• Todd Goodwin, SVP / Head of °1824, Universal Music Group
Join me today at 11am PST / 2pm EST for my AMA “Ask Me Anything” session going down today on the @musictectonics App. Get the app at https://app.musictectonics.com (App Store or Google Play)
This is your chance to ask me about trends in music rights technology, @mlc_us new tools to fight messy data, music business tips for music creators during pandemic scale backs and shutdowns, and why I support getting rid of the term “Urban Music,” among other topics.
I think it is important to build and staff platforms that specifically address music creators from marginalized communities, which is why I want to ensure support for Black music creators, Latin music creators, LGBT music creators, and disabled music creators at The MLC.
Being intentional in recognizing and supplementing historically disadvantaged groups means to do the work to understand how these creators are often under/mis-represented, left behind, overshadowed, and disconnected (especially when it comes to the music business education and career resources gap that ultimately contributes to marginalized music creators being disproportionately overrepresented in unclaimed royalties pools).
Some firms have begun to announce Black music divisions. I am here for that.
Let’s not forget that since 1909, when music first earned federal copyright protection, the default for everything in society was White. We do not need to callout a “White music division” when the way in which all industries operate is to center whiteness. The de facto MO when we hear “mainstream” is that the audience is the White masses.
These types of platforms give firms a dedicated channel through which partnerships can be forged in marginalized communities where we can reach marginalized creators to effectively communicate opportunities to advance their careers. It also creates a two-way pipeline for receiving input that can be applied to improve the firm’s communications and operations to better serve these communities with nuance.
I fully support Black music divisions at music companies; and yes this term is important and intentional, just like Black Music Month, which is this month of June.
The term “urban music” no longer reflects the demographic of the creators who create within the genres that are typically encompassed in the term “urban” (R&B and Hip Hop). Music creators of all racial and ethnic makeup create “urban music”. The intent of the term was to specifically focus on Black artists. But there are Black artists who create pop, country, rock, and EDM. These artists are underrepresented within those genres and are often dismissed to “shouldn’t you be making urban music?”
The urban music category was intended to represent music made by Black artists from the inner-city. It was to create a platform and ensure resources were allocated to Black artists, but that isn’t accomplished when #1 everybody makes Hip Hop (eg G Eazy, Macklemore) and R&B (eg JoJo, Justin Beiber), #2 Black artists are not being prioritized in non-urban genres (e.g. edm, country, rock, pop), and #3 Black artists aren’t limited to the inner-city.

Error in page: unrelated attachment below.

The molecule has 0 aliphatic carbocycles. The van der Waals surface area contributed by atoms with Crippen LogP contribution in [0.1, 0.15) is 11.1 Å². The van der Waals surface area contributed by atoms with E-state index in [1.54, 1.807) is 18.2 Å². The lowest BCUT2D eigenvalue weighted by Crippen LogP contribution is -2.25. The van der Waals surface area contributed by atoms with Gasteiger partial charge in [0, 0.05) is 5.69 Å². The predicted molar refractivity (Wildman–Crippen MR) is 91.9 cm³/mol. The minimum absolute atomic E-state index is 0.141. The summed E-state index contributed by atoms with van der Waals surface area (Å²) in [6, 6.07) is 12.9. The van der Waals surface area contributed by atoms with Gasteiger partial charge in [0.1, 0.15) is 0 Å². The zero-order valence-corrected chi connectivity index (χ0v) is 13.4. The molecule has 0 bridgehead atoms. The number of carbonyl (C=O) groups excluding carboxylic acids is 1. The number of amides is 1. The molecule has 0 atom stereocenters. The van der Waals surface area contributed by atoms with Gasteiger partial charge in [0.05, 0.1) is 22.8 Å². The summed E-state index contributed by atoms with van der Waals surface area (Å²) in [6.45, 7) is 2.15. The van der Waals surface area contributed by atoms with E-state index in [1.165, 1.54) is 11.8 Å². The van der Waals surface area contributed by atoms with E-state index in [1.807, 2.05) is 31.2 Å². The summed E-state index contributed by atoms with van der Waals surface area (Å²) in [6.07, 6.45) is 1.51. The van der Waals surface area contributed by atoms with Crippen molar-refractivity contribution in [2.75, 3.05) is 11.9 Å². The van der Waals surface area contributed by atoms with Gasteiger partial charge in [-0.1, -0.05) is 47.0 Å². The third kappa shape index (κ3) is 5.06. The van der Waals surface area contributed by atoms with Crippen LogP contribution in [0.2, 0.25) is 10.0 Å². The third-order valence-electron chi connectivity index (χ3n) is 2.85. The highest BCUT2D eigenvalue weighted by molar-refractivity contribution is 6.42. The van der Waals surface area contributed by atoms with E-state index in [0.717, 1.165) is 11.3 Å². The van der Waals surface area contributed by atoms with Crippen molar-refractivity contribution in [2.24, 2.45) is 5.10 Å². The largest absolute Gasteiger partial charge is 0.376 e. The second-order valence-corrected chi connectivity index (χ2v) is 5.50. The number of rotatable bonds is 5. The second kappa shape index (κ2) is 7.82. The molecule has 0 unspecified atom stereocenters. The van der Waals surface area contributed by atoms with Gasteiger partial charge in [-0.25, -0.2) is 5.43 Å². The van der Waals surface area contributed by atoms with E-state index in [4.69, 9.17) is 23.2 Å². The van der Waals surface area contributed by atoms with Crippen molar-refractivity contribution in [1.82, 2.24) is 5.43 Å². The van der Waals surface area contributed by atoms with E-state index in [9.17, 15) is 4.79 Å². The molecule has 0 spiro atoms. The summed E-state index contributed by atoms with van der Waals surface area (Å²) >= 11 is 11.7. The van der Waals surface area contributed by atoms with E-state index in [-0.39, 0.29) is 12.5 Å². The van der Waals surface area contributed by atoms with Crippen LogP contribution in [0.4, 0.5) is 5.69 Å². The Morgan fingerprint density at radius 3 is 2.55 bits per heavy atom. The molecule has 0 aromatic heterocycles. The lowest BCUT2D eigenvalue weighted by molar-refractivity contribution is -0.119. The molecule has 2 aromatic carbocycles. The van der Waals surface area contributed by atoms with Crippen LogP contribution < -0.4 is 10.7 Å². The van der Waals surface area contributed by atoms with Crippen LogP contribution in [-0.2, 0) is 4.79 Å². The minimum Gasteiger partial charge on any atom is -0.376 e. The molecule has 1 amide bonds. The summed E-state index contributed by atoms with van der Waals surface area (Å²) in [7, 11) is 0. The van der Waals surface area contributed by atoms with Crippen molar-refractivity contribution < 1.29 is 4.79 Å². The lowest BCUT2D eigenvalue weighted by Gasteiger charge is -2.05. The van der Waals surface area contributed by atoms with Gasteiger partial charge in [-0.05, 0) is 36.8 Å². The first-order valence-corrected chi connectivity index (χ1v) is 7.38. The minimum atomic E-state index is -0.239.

If the goal is to empower Black artists, we need to do so across all genres. Abolishing the genre-limited term “urban music,” which represents only two genres begins to open the platform to Black artists who create any genre of music.
And yes, it is important to specifically call out Black artists as their careers matter. It is the same reason why we have Black Lives Matter. The “I don’t see color” BS disregards the decades of institutionalized racism that suppressed Black artists and set a tone for them getting shitty record deals and smaller marketing budgets.
Black music platforms are not about genres, it’s about music created by Black artists regardless of genre. It’s about ensuring that resources and budgets are allocated equitably to Black artists.
Abolish “urban music” and stand up “Black music” divisions. Fund Black artists across all genres!
Urban Music = Hip Hop and R&B
Black Music = Music created by Black artists regardless of genre. The focus is on the creator and not the genre.
I’d like to share with my readers a few short essays, statements and visuals that I’ve published to social media over the weekend surrounding the George Floyd protests, the riots and racial injustices in general (www.twitter.com/daeboganmusic).
You’ll find them below.
I’ve also been out in peaceful protests and have seen first hand how unaffiliated bad actors, including those who may be members of white supremacy groups, incited vandalism and looting. Unfortunately, the media focused 75% of its coverage on the bad and 25% on the peaceful protests. Here is a collection of photos and videos of those bad actors at work.
Selection of short essays and statements:
Burn it all Down: Riots as the Uncontrollable Reaction to the Dismissal Of Peace
For those who ask “how is a riot supposed to help?”
Answer: It’s not meant to.